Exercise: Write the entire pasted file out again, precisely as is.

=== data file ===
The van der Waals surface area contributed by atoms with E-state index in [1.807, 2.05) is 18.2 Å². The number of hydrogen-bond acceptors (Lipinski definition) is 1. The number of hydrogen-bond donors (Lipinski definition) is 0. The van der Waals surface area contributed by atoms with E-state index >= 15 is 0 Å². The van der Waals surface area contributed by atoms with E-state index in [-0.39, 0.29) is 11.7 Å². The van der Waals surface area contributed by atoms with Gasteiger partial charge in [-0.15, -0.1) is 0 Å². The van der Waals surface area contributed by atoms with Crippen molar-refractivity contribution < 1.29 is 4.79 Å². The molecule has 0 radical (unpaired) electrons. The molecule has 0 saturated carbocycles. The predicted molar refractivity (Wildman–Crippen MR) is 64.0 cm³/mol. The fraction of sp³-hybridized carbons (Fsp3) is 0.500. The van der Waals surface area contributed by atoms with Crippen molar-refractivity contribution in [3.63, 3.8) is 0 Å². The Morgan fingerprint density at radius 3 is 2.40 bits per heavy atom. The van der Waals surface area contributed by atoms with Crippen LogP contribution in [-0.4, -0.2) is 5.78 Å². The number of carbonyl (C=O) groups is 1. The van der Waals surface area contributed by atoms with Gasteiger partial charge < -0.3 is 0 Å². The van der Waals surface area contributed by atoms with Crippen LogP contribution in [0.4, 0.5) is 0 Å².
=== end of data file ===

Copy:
The van der Waals surface area contributed by atoms with E-state index in [1.807, 2.05) is 18.2 Å². The number of hydrogen-bond acceptors (Lipinski definition) is 1. The number of hydrogen-bond donors (Lipinski definition) is 0. The van der Waals surface area contributed by atoms with E-state index >= 15 is 0 Å². The van der Waals surface area contributed by atoms with E-state index in [-0.39, 0.29) is 11.7 Å². The van der Waals surface area contributed by atoms with Gasteiger partial charge in [-0.15, -0.1) is 0 Å². The van der Waals surface area contributed by atoms with Crippen molar-refractivity contribution < 1.29 is 4.79 Å². The molecule has 0 radical (unpaired) electrons. The molecule has 0 saturated carbocycles. The predicted molar refractivity (Wildman–Crippen MR) is 64.0 cm³/mol. The fraction of sp³-hybridized carbons (Fsp3) is 0.500. The van der Waals surface area contributed by atoms with Crippen molar-refractivity contribution in [3.63, 3.8) is 0 Å². The Morgan fingerprint density at radius 3 is 2.40 bits per heavy atom. The van der Waals surface area contributed by atoms with Crippen LogP contribution in [-0.4, -0.2) is 5.78 Å². The number of carbonyl (C=O) groups is 1. The van der Waals surface area contributed by atoms with Gasteiger partial charge < -0.3 is 0 Å². The van der Waals surface area contributed by atoms with Crippen LogP contribution in [0.4, 0.5) is 0 Å².